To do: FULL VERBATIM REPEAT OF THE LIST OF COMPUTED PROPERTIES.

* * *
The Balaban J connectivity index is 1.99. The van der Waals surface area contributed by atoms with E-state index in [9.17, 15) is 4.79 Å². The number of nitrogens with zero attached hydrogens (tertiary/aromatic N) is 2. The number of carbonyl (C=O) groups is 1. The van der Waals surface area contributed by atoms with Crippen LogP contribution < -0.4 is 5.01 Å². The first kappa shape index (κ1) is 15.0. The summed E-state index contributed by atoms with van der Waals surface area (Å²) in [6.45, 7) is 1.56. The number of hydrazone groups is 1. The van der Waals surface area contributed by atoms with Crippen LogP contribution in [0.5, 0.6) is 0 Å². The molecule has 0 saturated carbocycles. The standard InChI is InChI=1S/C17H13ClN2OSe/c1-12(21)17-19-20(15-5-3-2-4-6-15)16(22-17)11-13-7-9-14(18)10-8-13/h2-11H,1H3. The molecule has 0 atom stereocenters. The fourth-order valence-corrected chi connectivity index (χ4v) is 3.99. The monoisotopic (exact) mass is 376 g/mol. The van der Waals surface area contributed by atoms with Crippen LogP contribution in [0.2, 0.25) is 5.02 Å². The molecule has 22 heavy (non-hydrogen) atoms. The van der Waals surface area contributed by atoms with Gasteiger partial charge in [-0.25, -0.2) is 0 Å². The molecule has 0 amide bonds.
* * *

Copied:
The Balaban J connectivity index is 1.99. The van der Waals surface area contributed by atoms with E-state index in [9.17, 15) is 4.79 Å². The number of nitrogens with zero attached hydrogens (tertiary/aromatic N) is 2. The number of carbonyl (C=O) groups is 1. The van der Waals surface area contributed by atoms with Crippen LogP contribution < -0.4 is 5.01 Å². The first kappa shape index (κ1) is 15.0. The summed E-state index contributed by atoms with van der Waals surface area (Å²) in [6.45, 7) is 1.56. The number of hydrazone groups is 1. The van der Waals surface area contributed by atoms with Crippen LogP contribution in [0.5, 0.6) is 0 Å². The molecule has 0 saturated carbocycles. The standard InChI is InChI=1S/C17H13ClN2OSe/c1-12(21)17-19-20(15-5-3-2-4-6-15)16(22-17)11-13-7-9-14(18)10-8-13/h2-11H,1H3. The molecule has 0 atom stereocenters. The fourth-order valence-corrected chi connectivity index (χ4v) is 3.99. The monoisotopic (exact) mass is 376 g/mol. The van der Waals surface area contributed by atoms with Crippen LogP contribution in [0.2, 0.25) is 5.02 Å². The molecule has 22 heavy (non-hydrogen) atoms. The van der Waals surface area contributed by atoms with Gasteiger partial charge in [-0.25, -0.2) is 0 Å². The molecule has 0 amide bonds.